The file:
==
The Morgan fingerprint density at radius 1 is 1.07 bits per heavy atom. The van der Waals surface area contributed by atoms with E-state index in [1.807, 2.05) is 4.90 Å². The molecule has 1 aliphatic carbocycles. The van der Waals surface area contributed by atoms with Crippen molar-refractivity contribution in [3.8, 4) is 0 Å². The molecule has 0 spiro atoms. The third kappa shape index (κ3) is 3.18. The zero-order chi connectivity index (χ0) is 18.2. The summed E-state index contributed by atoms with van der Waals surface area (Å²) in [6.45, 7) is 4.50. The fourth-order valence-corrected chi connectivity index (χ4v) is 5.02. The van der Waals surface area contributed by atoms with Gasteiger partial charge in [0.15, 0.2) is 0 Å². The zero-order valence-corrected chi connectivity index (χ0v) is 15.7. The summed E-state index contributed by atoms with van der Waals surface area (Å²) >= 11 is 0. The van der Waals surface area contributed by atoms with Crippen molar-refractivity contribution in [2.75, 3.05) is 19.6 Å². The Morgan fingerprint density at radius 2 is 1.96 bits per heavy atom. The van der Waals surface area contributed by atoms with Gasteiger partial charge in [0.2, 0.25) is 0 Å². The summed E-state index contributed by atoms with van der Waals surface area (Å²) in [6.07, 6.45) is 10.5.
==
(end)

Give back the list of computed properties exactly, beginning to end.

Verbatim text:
The Morgan fingerprint density at radius 1 is 1.07 bits per heavy atom. The van der Waals surface area contributed by atoms with E-state index in [1.807, 2.05) is 4.90 Å². The molecule has 1 aliphatic carbocycles. The van der Waals surface area contributed by atoms with Crippen molar-refractivity contribution in [3.8, 4) is 0 Å². The molecule has 0 spiro atoms. The third kappa shape index (κ3) is 3.18. The zero-order chi connectivity index (χ0) is 18.2. The summed E-state index contributed by atoms with van der Waals surface area (Å²) in [6.45, 7) is 4.50. The fourth-order valence-corrected chi connectivity index (χ4v) is 5.02. The van der Waals surface area contributed by atoms with Gasteiger partial charge in [0.15, 0.2) is 0 Å². The zero-order valence-corrected chi connectivity index (χ0v) is 15.7. The summed E-state index contributed by atoms with van der Waals surface area (Å²) >= 11 is 0. The van der Waals surface area contributed by atoms with Crippen molar-refractivity contribution in [2.75, 3.05) is 19.6 Å². The Morgan fingerprint density at radius 2 is 1.96 bits per heavy atom. The van der Waals surface area contributed by atoms with Gasteiger partial charge in [0.2, 0.25) is 0 Å². The summed E-state index contributed by atoms with van der Waals surface area (Å²) in [6.07, 6.45) is 10.5.